How do I conceptualize the difference between the Weyl tensor and Riemann Curvature tensor?

Currently, I am studying General Relativity from Sean Carroll's An Introduction to General Relativity: Spacetime and Geometry. In chapter 3 of this book, he develops the Riemann Curvature Tensor. I understand this tensor to be defined in two ways:

1. The failure of a vector to be parallel transported is related to this tensor.

2. The failure of the second covariant derivative to commute can be identified with this tensor.

Then, Carroll introduces the Ricci tensor $$R_{\mu \nu} = R^{\lambda}_{\mu \lambda \nu}$$ and the Ricci scalar $$R = R^{\mu}_{\mu} = g^{\mu \nu}R_{\mu \nu}.$$ Now, I see that the Ricci tensor and scalar contain the information about the trace of the Riemann tensor. Carroll then identifies the trace free parts with the Weyl tensor. He also says that the Ricci scalar fully characterizes the curvature. My question is why can we say that the Ricci scalar, which only contains information about the trace of the Riemann curvature tensor, fully characterizes curvature? When looking into this, I came across the following excerpt in wikipedia:

The Weyl tensor differs from the Riemann curvature tensor in that it does not convey information on how the volume of the body changes, but rather only how the shape of the body is distorted by the tidal force.

However, I do not see why this should be true given the way we obtained these tensors, nor do I see what this means for the context of curvature. Ultimately, I am wondering how I should conceptualize the difference between the Weyl tensor and Riemann Curvature tensor given the context of the question described above.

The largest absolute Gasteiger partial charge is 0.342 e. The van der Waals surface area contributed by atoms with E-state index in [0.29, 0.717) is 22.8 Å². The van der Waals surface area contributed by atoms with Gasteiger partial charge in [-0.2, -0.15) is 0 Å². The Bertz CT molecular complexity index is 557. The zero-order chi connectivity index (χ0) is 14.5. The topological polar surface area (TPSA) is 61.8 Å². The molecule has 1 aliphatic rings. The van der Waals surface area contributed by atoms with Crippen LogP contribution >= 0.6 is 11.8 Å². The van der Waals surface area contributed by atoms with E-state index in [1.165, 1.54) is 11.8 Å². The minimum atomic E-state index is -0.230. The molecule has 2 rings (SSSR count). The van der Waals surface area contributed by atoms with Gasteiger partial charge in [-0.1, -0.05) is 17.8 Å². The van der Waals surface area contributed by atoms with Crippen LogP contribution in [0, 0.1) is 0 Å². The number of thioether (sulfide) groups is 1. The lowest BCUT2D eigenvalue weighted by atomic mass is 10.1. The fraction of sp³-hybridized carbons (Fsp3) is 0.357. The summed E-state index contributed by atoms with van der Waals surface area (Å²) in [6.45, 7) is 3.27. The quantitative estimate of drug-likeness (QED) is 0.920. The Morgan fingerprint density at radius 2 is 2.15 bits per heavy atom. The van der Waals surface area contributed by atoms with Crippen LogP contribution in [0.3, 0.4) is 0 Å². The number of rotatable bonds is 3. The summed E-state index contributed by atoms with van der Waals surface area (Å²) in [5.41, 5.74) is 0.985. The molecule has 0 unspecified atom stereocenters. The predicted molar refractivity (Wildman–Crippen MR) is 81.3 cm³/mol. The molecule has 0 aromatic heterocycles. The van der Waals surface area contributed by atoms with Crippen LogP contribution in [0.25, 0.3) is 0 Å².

• He also says that the Ricci scalar fully characterizes the curvature. Please edit your question to provide the exact quote. What you have written seems incorrect to me. Commented Nov 4, 2023 at 5:31
• "the Ricci scalar fully characterizes the curvature" doesn't seem correct. First, it should be the Riemann tensor that characterizes the curvature, you need to contract the index to get a Ricci tensor first, and then you further contract the index to get the Ricci scalar, therefore the curvature cannot be fully characterized by the Ricci scalar. Second, the curvature will be partly determined by matter through the Einstein field equation. The part that is not determined by matter distribution is encoded in the Weyl tensor. Commented Nov 6, 2023 at 10:29
• For example, there is no matter outside of the horizon of the Schwarzscild solution, but the Ricci tensor vanishes, if you calculate the Wyel tensor, you will find the Weyl tensor is non-vanishing outside of the horizon. Another example is the gravitational wave which also leads to a nonzero Weyl tensor. Therefore you see the Weyl tensor is part of the Riemann Curvature tensor that is not determined by matter source. Commented Nov 6, 2023 at 10:33

Actually, the Weyl Tensor is the conformally-invariant part of the Riemann curvature and determines the shape of the field of light cones. In effect, it gives you the speed of light, in so doing. The remainder of the Riemann curvature tensor can be expressed in terms of the Ricci tensor and curvature scalar as: $$R_{μνρσ} = C_{μνρσ} + \frac{R_{μρ}g_{νσ} - R_{μσ}g_{νρ} - R_{νρ}g_{μσ} + R_{νσ}g_{μρ}}{n - 2} + R\frac{g_{μσ}g_{νρ} - g_{μρ}g_{νσ}}{(n - 1)(n - 2)},$$ for geometries of dimension $$n > 2$$.
For $$n = 3$$, the Cotton-Work Tensor plays a significant role, and I think it's also needed to determine the shape of light cones in that case. I'm not sure.